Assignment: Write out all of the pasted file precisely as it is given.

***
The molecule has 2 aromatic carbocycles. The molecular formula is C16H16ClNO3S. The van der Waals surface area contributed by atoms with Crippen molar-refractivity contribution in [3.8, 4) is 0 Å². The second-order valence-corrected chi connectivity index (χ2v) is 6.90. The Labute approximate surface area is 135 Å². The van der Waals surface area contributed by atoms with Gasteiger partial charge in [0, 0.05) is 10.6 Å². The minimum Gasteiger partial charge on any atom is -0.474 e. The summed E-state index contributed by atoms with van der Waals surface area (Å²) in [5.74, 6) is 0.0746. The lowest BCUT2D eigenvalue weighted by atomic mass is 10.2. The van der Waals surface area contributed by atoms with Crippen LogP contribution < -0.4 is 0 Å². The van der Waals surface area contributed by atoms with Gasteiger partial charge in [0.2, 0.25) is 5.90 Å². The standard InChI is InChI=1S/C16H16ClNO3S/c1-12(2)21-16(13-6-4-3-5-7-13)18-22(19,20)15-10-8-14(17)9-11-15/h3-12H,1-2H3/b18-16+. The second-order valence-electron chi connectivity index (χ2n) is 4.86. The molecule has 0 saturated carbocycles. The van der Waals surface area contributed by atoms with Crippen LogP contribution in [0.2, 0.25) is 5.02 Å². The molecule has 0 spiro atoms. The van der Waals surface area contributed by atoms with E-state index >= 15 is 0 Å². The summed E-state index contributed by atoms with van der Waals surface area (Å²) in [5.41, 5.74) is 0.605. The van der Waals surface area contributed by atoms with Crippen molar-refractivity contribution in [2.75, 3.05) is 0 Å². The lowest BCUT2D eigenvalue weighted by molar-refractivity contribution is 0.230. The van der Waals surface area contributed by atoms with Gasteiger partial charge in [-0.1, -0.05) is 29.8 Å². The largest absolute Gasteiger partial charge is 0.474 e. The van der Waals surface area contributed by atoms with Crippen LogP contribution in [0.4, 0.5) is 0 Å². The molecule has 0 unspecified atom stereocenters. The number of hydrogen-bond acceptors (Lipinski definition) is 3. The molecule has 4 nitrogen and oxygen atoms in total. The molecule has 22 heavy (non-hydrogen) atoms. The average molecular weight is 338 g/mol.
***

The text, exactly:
The molecule has 2 aromatic carbocycles. The molecular formula is C16H16ClNO3S. The van der Waals surface area contributed by atoms with Crippen molar-refractivity contribution in [3.8, 4) is 0 Å². The second-order valence-corrected chi connectivity index (χ2v) is 6.90. The Labute approximate surface area is 135 Å². The van der Waals surface area contributed by atoms with Gasteiger partial charge in [0, 0.05) is 10.6 Å². The minimum Gasteiger partial charge on any atom is -0.474 e. The summed E-state index contributed by atoms with van der Waals surface area (Å²) in [5.74, 6) is 0.0746. The lowest BCUT2D eigenvalue weighted by atomic mass is 10.2. The van der Waals surface area contributed by atoms with Crippen LogP contribution < -0.4 is 0 Å². The van der Waals surface area contributed by atoms with Gasteiger partial charge in [0.2, 0.25) is 5.90 Å². The standard InChI is InChI=1S/C16H16ClNO3S/c1-12(2)21-16(13-6-4-3-5-7-13)18-22(19,20)15-10-8-14(17)9-11-15/h3-12H,1-2H3/b18-16+. The second-order valence-electron chi connectivity index (χ2n) is 4.86. The molecule has 0 saturated carbocycles. The van der Waals surface area contributed by atoms with Crippen LogP contribution in [0.2, 0.25) is 5.02 Å². The molecule has 0 spiro atoms. The van der Waals surface area contributed by atoms with E-state index >= 15 is 0 Å². The summed E-state index contributed by atoms with van der Waals surface area (Å²) in [5.41, 5.74) is 0.605. The van der Waals surface area contributed by atoms with Crippen molar-refractivity contribution in [2.75, 3.05) is 0 Å². The lowest BCUT2D eigenvalue weighted by molar-refractivity contribution is 0.230. The van der Waals surface area contributed by atoms with Gasteiger partial charge in [-0.1, -0.05) is 29.8 Å². The largest absolute Gasteiger partial charge is 0.474 e. The van der Waals surface area contributed by atoms with Crippen LogP contribution in [0.4, 0.5) is 0 Å². The molecule has 0 unspecified atom stereocenters. The number of hydrogen-bond acceptors (Lipinski definition) is 3. The molecule has 4 nitrogen and oxygen atoms in total. The molecule has 22 heavy (non-hydrogen) atoms. The average molecular weight is 338 g/mol.